A new study found that authors with financial conflicts of interest (FCOIs) were more likely to write biased editorials in top journals. Editorialists who received money from the specific drugmaker whose product was being discussed were more likely to write “unduly favorable” editorials.
The researchers focused on cancer journals, but their results are likely applicable to other specialties with strong industry ties, such as psychiatry.
“Authoring an unduly favorable editorial for a new cancer drug was significantly associated with the author having a direct FCOI with the same company. These findings support the call for journals to ensure that authors of editorials have no direct FCOIs,” the researchers write.
The research was led by Bishal Gyawali at Queen’s University, Canada, and published in the Journal of the National Comprehensive Cancer Network.
Gyawali and the other researchers focused on cancer journals because the oncology field is known for its strong ties with the pharmaceutical industry, expensive treatments with common adverse effects, and limited evidence of treatment efficacy:
“The impact of FCOI is especially important in oncology, where the pharmaceutical industry has a large presence, and treatments are expensive and often associated with significant toxicity with sometimes modest benefits. Many clinical decisions in oncology need to be made in the absence of level I evidence; the voices of editorialists can therefore have a major influence on practice and policy.”
Psychiatry meets all of these criteria as well, so these results are likely generalizable to that field as well.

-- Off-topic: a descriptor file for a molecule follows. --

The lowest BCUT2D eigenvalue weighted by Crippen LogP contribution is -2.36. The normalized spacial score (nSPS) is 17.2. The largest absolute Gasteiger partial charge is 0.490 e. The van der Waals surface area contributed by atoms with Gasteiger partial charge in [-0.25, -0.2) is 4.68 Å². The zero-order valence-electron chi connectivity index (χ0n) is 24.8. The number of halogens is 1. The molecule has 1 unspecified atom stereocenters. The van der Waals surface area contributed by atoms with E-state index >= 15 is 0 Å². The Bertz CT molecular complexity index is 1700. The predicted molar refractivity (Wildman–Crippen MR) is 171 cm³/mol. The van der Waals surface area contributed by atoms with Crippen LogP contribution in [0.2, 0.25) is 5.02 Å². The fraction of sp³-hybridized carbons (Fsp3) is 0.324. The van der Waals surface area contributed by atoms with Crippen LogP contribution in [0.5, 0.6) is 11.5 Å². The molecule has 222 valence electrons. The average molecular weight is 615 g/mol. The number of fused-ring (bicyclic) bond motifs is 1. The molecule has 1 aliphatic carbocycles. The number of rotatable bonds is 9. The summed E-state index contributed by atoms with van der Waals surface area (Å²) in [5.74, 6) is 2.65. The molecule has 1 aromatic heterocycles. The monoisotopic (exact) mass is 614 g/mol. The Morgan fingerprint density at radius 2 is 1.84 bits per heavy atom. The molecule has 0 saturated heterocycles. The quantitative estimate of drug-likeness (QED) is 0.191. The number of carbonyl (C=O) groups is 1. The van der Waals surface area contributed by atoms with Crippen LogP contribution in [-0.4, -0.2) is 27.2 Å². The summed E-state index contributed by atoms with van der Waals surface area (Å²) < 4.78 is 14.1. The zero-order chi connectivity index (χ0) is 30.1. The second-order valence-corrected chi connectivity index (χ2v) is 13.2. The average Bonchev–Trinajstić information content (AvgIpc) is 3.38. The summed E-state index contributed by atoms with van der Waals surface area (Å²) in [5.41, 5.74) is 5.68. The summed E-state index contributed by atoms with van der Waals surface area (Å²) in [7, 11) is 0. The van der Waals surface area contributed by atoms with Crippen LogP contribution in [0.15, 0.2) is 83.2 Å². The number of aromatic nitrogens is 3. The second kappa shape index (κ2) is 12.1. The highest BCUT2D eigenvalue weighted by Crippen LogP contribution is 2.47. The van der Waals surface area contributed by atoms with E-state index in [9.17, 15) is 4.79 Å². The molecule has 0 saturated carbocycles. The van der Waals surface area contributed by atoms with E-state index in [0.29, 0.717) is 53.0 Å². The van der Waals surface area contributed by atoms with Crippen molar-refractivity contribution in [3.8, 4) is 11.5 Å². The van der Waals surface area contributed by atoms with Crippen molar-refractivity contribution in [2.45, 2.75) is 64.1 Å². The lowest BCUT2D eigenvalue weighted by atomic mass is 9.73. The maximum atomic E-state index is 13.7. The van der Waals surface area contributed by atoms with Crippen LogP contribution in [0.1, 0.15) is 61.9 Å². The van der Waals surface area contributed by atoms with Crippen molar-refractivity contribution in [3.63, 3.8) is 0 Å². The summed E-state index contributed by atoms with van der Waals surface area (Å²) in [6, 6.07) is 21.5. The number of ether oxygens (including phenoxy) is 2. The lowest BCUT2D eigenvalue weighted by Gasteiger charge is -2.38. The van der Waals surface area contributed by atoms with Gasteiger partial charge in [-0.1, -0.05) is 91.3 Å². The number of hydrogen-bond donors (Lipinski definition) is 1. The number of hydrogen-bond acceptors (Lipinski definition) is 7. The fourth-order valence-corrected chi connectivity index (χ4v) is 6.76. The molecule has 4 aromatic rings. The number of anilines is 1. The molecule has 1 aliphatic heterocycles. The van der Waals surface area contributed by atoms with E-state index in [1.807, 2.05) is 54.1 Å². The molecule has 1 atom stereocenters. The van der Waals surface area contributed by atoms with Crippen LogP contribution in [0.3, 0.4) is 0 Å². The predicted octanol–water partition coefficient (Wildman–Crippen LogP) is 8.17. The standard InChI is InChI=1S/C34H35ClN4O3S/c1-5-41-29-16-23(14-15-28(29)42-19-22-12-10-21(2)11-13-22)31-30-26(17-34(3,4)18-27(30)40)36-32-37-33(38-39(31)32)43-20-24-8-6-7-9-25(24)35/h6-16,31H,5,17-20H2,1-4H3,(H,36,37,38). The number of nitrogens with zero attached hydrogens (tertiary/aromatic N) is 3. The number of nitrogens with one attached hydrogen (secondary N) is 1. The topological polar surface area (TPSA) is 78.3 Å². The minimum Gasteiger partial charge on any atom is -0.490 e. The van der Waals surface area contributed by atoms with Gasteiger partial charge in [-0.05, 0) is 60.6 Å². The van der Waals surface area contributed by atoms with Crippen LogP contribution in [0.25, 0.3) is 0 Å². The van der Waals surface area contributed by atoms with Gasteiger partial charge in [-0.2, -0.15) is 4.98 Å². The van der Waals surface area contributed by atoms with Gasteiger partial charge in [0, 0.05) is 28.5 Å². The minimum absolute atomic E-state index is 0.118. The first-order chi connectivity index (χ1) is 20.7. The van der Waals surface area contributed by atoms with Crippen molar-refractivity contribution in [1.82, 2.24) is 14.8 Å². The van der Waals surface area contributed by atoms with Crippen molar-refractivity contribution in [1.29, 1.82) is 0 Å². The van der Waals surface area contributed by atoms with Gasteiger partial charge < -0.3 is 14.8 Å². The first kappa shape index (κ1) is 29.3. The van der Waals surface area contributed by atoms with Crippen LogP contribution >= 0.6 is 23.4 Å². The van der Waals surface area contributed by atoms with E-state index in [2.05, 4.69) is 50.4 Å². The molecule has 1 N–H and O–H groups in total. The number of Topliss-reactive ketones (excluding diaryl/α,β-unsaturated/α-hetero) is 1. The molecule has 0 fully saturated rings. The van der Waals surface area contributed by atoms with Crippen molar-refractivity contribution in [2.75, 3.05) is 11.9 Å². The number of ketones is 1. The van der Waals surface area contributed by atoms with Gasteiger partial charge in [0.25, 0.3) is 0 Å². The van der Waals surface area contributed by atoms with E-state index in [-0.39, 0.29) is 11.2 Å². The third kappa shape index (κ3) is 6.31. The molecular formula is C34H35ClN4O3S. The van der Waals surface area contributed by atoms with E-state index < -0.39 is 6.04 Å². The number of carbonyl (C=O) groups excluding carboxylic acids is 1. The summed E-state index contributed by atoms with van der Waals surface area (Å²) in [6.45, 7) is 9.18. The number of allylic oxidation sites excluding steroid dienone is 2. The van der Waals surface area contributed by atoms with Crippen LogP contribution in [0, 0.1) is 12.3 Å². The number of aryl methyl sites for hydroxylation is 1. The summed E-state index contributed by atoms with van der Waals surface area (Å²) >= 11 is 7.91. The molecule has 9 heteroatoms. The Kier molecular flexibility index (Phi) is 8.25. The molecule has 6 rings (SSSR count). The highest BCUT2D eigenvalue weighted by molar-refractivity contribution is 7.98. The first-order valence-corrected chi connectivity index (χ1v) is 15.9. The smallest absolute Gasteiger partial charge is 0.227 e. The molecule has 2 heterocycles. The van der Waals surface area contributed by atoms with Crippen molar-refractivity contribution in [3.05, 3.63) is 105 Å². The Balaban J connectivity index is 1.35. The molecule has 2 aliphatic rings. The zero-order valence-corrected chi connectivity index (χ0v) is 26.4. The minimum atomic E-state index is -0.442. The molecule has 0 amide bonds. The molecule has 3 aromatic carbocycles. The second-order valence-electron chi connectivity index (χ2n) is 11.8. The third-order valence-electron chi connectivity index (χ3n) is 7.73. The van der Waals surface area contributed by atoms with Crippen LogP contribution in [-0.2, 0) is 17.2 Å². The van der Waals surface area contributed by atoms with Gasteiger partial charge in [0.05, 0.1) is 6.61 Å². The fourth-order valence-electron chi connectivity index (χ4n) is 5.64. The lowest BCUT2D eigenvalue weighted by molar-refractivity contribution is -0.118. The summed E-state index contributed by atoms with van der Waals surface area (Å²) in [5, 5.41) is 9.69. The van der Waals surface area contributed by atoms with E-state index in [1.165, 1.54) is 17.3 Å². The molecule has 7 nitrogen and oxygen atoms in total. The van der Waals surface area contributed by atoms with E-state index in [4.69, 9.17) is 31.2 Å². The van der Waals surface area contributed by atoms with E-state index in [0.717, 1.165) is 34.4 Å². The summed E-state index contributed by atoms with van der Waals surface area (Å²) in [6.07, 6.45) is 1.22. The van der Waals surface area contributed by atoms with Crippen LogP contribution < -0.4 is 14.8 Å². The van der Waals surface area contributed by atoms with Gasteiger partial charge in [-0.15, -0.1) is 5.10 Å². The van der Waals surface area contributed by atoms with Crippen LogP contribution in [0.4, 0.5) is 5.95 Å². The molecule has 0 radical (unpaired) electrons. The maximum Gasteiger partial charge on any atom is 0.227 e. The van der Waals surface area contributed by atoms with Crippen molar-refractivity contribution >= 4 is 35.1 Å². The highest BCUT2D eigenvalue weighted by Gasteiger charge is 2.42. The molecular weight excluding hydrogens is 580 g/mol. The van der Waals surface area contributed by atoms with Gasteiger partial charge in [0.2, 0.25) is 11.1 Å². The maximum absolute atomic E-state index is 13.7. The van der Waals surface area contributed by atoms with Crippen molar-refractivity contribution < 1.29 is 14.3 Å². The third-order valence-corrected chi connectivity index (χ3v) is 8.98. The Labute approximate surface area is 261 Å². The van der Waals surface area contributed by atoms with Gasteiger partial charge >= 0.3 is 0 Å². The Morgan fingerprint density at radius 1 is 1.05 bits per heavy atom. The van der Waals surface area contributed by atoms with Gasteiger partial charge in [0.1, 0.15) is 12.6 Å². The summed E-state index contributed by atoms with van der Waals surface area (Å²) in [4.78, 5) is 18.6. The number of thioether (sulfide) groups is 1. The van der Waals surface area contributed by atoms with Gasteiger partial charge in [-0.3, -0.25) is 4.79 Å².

The researchers examined 90 editorials published in the top five cancer journals. They found that 74% of the editorials included at least one author with FCOIs. In addition, more than a third (39%) had direct FCOIs—financial ties to the specific drugmaker being discussed.
Eleven of the editorials (12%) were classified as being “unduly favorable” or having a “positive spin” without any mention of limitations or harms. The researchers note that this may have missed some overly favorable editorials with more subtle spin. They also relied on the honesty of the FCOI disclosures and noted that some writers could have neglected to report their FCOIs.
Of the 11 biased editorials the researchers identified, 8 were authored by writers with direct FCOI—or ties to the specific company whose product was discussed. The other 3 were authored by writers who reported no FCOI.
Of the 35 writers with direct FCOI, 23% wrote overly biased editorials. Of the 55 writers without direct FCOI (including no FCOI and indirect FCOI), only 5% wrote overly biased editorials.
“Journals should take important steps to address the issue of FCOI, especially direct FCOI, among the authors of editorials,” the researchers write.
The simplest solution is that authors with FCOI, especially authors with ties to the drugmaker being discussed, should not be allowed to write editorials. Some journals, such as The BMJ, already hold this stance; others, like The New England Journal of Medicine, held this stance but then changed their policy to once again allow authors with FCOI to write editorials. The majority of journals don’t prohibit FCOI in editorialists.
Additionally, the authors write, “The incorrect perception that the presence of FCOI is equivalent to the presence of expertise needs to change.” Those who receive money from the pharmaceutical industry are presumed to be “thought leaders” whose work is more important than those who do not have conflicts of interest with the industry. This, the authors write, is simply untrue.
Ultimately, they argue, the disclosure of FCOIs is insufficient to prevent biased research from proliferating in top medical journals. A stronger, proactive approach is needed.
Sharma, S., Booth, C. M., Eisenhauer, E. A., & Gyawali, B. (2021). Do editorialists with industry-related conflicts of interest write unduly favorable editorials for cancer drugs in top journals? J Natl Compr Canc Netw. Published online July 29, 2021. DOI: 10.6004/jnccn.2021.7016 (Link)